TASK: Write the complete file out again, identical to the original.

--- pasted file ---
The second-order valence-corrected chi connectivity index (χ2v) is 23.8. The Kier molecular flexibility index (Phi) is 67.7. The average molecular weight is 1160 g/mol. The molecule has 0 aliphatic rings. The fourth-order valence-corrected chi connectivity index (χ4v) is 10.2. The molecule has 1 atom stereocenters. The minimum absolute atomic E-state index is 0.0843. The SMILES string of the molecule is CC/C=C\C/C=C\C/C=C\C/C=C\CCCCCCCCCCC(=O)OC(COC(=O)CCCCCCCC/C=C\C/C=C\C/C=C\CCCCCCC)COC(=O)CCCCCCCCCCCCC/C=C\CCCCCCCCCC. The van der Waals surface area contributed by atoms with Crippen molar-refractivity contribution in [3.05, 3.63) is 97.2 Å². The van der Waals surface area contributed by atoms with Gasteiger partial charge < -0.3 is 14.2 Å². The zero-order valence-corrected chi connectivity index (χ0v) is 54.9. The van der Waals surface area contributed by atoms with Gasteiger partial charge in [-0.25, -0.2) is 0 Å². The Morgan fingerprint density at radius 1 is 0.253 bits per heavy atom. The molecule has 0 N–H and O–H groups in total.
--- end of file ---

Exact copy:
The second-order valence-corrected chi connectivity index (χ2v) is 23.8. The Kier molecular flexibility index (Phi) is 67.7. The average molecular weight is 1160 g/mol. The molecule has 0 aliphatic rings. The fourth-order valence-corrected chi connectivity index (χ4v) is 10.2. The molecule has 1 atom stereocenters. The minimum absolute atomic E-state index is 0.0843. The SMILES string of the molecule is CC/C=C\C/C=C\C/C=C\C/C=C\CCCCCCCCCCC(=O)OC(COC(=O)CCCCCCCC/C=C\C/C=C\C/C=C\CCCCCCC)COC(=O)CCCCCCCCCCCCC/C=C\CCCCCCCCCC. The van der Waals surface area contributed by atoms with Crippen molar-refractivity contribution in [3.05, 3.63) is 97.2 Å². The van der Waals surface area contributed by atoms with Gasteiger partial charge < -0.3 is 14.2 Å². The zero-order valence-corrected chi connectivity index (χ0v) is 54.9. The van der Waals surface area contributed by atoms with Gasteiger partial charge in [-0.25, -0.2) is 0 Å². The Morgan fingerprint density at radius 1 is 0.253 bits per heavy atom. The molecule has 0 N–H and O–H groups in total.